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It used to be illegal to throw snowballs in this Colorado town. Not anymore

It used to be illegal to throw snowballs in this Colorado town. Not anymore
Third-grader Dane Best sits on his mother's lap before urging town leaders in Severance, Colo., to lift a ban on throwing snowballs. (Timothy Hurst / Associated Press)

The forecast for the town of Severance for the first time in decades: Cloudy with a chance of snowballs.

That’s because 9-year-old Dane Best — in a dress shirt and bow tie — stood before the Severance Town Board on Monday night and persuaded the officials to finally lift a ban on throwing snowballs in the small Colorado town.

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“The children of Severance want the opportunity to have a snowball fight like the rest of the world,” the third-grader pleaded.

In a short presentation, Dane made the case that snowball fights promote fitness and fight obesity. He said the law was outdated and needed to be changed.

After asking several questions, the board voted unanimously to finally let snowballs fly in Severance.

In anticipation of the vote and a new world order in Severance, officials had stowed some snowballs in a freezer — much like sports teams keep champagne chilled and ready when a championship is finally clinched. Severance’s long, local nightmare was over.

Dane got to throw one. A few others were tossed around outside too, in front of the television cameras capturing the historic moment. An honest-to-goodness, legal snowball fight. Dane told local media that his first target would be his younger brother, who, it should be noted, didn’t even rise up in opposition to Dane’s proposal.

Kyle Rietkerk, assistant to the Severance town administrator, said the boy’s push for civic change came after Dane’s third-grade class from Range View Elementary School took a tour of the town’s government facilities in September.

For about a decade, Rietkerk said the mayor or board members would end the tour by reminding the students that it was illegal to throw snowballs in Severance but that the mayor was willing to offer up a challenge to the children to get the ban lifted.

The word “snowball” isn’t expressly noted in the ordinance, Rietkerk said. But he said the code had forbidden throwing much of anything since 1921. It’s buried deep in the town’s laws — Chapter 10, Article 5, Section 80 — sandwiched between ordinances against check fraud and abandoned containers.

Dane Best urges the Town Board in Severance, Colo., to lift its snowball ban.
Dane Best urges the Town Board in Severance, Colo., to lift its snowball ban. (Timothy Hurst / Associated Press)

“It is unlawful for any person to throw or shoot any stone or any other missile upon or at any person, animal, building, tree or other public or private property; or at or against any vehicle or equipment designed for the transportation of persons or property,” the code reads, coldly.

Rietkerk said snowballs were considered missiles and, therefore, subject to the ban. But if anyone in Severance — just east of Fort Collins — has ever been cited for throwing a snowball, Rietkerk isn’t aware of it.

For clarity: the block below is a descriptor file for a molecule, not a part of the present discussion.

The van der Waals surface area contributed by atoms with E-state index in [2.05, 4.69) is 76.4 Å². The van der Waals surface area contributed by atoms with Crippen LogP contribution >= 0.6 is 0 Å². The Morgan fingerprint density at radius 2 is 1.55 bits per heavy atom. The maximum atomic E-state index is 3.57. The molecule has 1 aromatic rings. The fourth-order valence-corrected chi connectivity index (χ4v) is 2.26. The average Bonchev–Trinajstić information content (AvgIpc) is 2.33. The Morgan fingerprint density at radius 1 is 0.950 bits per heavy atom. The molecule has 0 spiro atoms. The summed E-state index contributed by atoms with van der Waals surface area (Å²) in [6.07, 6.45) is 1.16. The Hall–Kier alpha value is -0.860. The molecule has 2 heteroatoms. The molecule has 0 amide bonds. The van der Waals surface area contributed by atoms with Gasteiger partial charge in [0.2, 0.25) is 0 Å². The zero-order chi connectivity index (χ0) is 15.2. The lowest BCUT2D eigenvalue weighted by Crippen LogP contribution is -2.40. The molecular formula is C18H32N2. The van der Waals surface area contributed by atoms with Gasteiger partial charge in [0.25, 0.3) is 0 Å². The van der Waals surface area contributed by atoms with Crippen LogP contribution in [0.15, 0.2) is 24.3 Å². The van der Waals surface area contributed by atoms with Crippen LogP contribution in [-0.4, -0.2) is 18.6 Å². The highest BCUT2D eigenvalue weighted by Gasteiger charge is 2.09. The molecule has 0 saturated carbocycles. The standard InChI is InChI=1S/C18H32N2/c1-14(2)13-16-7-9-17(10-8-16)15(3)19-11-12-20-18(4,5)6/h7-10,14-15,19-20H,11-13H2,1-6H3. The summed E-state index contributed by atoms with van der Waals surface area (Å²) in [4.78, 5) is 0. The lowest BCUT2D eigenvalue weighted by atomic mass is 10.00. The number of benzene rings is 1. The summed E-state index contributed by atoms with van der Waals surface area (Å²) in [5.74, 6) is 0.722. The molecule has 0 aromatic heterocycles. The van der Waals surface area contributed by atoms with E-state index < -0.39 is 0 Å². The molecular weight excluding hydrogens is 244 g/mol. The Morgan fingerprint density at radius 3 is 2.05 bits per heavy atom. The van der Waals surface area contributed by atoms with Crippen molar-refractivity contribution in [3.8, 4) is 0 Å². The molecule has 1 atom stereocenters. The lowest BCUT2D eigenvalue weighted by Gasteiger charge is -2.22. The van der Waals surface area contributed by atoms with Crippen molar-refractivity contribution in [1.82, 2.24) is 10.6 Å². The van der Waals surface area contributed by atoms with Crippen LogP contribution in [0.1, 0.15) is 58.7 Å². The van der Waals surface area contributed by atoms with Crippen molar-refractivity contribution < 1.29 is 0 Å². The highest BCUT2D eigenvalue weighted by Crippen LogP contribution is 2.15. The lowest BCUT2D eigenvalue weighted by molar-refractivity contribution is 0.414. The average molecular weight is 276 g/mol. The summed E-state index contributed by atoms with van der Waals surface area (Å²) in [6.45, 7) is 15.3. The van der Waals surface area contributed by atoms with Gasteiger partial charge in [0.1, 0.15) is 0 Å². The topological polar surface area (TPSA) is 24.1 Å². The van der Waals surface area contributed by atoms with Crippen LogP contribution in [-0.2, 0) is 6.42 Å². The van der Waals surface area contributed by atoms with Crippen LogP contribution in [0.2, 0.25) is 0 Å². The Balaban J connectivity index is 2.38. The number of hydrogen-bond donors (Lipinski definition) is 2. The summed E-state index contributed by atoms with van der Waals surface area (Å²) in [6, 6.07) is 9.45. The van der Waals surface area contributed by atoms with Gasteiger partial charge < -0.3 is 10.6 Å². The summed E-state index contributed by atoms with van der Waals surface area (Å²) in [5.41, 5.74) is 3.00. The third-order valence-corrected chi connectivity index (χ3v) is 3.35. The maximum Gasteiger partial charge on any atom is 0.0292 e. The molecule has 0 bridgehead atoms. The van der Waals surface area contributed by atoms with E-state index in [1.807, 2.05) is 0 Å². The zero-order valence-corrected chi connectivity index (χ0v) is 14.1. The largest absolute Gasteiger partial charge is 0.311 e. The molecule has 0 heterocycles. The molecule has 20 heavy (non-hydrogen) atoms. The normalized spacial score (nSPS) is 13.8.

Kelly Stanclift, Dane’s third-grade teacher, said she wasn’t surprised it was Dane who took it upon himself to become the agent of change.

“He’s a go-getter,” she said. “If I give him a challenge, he’s usually right on top of it.”

The town — “estimated at 5,500 friendly people,” according to the official Severance website — has been in the spotlight since Dane’s push to overturn the snowball ban was featured in an article in the Greeley Tribune.

Stanclift said Dane didn’t make it to class Tuesday, though she did tell her class of about 20 students about the meeting and showed them videos of the coverage by local television news. His teacher said he would probably be greeted as a hero upon his return — whenever that is.

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“I imagine he’s a very busy young man,” she said.

Range View Elementary School Principal Kelly Johnson said the new law also had a domino effect and had forced the school to reevaluate how do deal with snowballs on campus. It’s still against the rules to throw them at other students — after all they want to avoid a “Christmas Story”-style moment when Scut Farkus plugs an unwitting Ralphie in the face with a snowball. Johnson said they may order vinyl targets and set them up on a chain-link fence for kids to throw at.

Johnson said she was approached by a student Tuesday morning who said he didn’t know how to make a snowball. Johnson, ever the educator, said that was no problem and she’d teach him about the heft, density and sculpting of a good one.

“I’m from Michigan,” she said. “I know how to make snowballs.”

The town is also planning — likely in January — a town-wide snowball fight and will honor Dane for bringing them into line with most places in America where snowball throwing has thrived legally for years.

But while Severance can now bask in its newfound freedom, there is one problem. There’s not much snow on the ground in Severance and the National Weather Service doesn’t see any snow for the area on its long-range forecast models.

Meteorologist Jim Kalina said storms have been tracking south of Colorado and that a real chance to exercise the right to throw snowballs in Severance may have to wait a few weeks. But perhaps to avoid being a snowball target himself, Kalina offered an addendum:

“Things could change,” he said.

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